An influential voice from within calls for hard carbon emission targets.
A prominent policy academic has urged China to bind itself to carbon emission reductions. The substance of the academic’s message is not new–that as a (the?) world’s leading emitter of greenhouse gases, China should take active steps to curb emissions. What is new is that the messenger is coming from within, in a break from the official stance of Beijing, whose national climate policy focuses on reducing emissions intensity, i.e. emissions per unit of GDP, rather than reducing absolite emissions.
Tsinghua University public policy professor Hu AnGang (pictured right) argues that China stands much to gain, both economically and diplomatically, in imposing absolute emissions targets, even if the likes of the US continue to hold out in the global climate negotiations, reports Reuters. Indeed, we’ve already examined how China is beginning to cash-in on the low carbon game. In a climate plan proposed by Hu, China’s GHG emissions would continue to rise until 2020, as China climbs up the Kutznets curve, then enter a period of dramatic emissions reductions to 1990-levels by 2030, and then half that by 2050.
Sometimes, the messenger is as or even more important than the message. A quick background check reveals Hu to be a highly influential policy adviser to the central government. According to his biography on Tsinghua’s School of Public Policy & Management’s webpage:
Dr. Hu has important influence to China’s public policy making, as one of the most well-known policy advisers and Chinese economists to push China’s reform and development. Earlier in 1990s, he propounded many important suggestions that had been adopted by the central government, for example, establishing tax share distribution system between central and local government (1993), reducing the disparities of regional development (1994), prohibiting the army of engaging in commerce (1994), creating jobs as most priority goal of economic development(1997), balance between social development and economic development (2000),new conception of development based on people-centred (2000,2004).
I’ve argued before (in an interview with Social Bridges) that in order to win the battle of ideas, we need “visionaries who can be champions of the sustainability cause. It is these people, who either by themselves or through innovative organizations at which they work, who are going to spread the green message globally.” Many voices are calling for change, but some voices are heard louder than others, and when it comes to policy making in China, we expect that voices from within, especially amongst those who have the ears of the central government like Hu, are probably the best heard.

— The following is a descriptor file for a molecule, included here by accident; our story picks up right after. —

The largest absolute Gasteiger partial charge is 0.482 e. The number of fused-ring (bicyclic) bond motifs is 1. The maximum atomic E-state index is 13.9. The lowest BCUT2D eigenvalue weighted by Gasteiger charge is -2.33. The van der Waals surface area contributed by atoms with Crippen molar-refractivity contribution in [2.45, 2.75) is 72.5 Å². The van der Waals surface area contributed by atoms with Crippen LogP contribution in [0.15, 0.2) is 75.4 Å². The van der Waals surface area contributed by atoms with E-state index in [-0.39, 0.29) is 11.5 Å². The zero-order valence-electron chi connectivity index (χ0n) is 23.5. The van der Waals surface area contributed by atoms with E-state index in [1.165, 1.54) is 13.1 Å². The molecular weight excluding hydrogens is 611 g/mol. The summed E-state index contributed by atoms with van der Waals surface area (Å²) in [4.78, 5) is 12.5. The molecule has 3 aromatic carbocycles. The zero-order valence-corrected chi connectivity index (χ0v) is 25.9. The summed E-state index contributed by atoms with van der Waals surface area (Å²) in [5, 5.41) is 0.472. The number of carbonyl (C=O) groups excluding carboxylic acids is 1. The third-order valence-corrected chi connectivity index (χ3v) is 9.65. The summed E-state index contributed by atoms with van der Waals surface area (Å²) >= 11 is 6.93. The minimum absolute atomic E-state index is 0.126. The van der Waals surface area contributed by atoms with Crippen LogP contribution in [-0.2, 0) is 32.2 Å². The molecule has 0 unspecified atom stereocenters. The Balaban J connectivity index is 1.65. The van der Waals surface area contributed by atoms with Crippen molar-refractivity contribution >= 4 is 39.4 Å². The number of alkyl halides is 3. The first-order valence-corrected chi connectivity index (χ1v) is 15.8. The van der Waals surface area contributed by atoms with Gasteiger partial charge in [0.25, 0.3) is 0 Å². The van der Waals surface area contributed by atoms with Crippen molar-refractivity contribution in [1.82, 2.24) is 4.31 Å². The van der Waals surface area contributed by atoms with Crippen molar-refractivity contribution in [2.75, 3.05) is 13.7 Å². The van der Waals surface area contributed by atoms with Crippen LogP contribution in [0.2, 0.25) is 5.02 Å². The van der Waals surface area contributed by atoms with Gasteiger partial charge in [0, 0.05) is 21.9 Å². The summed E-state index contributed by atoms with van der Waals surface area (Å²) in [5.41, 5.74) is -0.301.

Despite China’s hitherto unwavering adherence to the concept of common but differentiated responsibilities (i.e that developing countries such as China should not be bound by hard targets and that developed countries, who are historically responsibile for the largest emissions cumulatively over time, should lead the way), Hu argues:
It’s in China’s own interest to accept greenhouse gas emissions goals, not just in the international interest…Like joining the WTO [World Trade Organization, in 2001], this should be used as international pressure to spur our own transformation…If China makes a 1 percent error in handling climate change, that could mean 100 percent failure in making [an international] agreement [on climate change].
When it was pointed out how radical it was to advocate binding caps on emissions given the history of the international climate negotiations, Hu responded philosophically, in reference to his own experience in policy advocacy on various issues over the years:
I’ve always started out in the minority but ended up as the mainstream.
Indeed, Hu’s clarion call to Beijing’s policy makers reverberates across the pacific where a different visionary, renown journalist and leading globalization commentator Thomas Friedman (in his new book Hot, Flat and Crowded) has also called upon his fellow Americans to turn the challenge of fighting climate change into an opportunity to generate new wealth. The US and China, after all, should have a lot in common when it comes to energy security issues. Both are economic powerhouses that are heavily reliant on foreign sources of oil (70% of US’s and 50% of China’s oil consumption is met by foreing sources of oil), and use coal as a predominant source of electricity generation (50% for the US and 70% for China). These observations make cooperation on energy issues between both countries is a sensible and urgent foreign policy agenda.
They also make voices of “visionaries” like Hu and Friedman a little louder, and little clearer.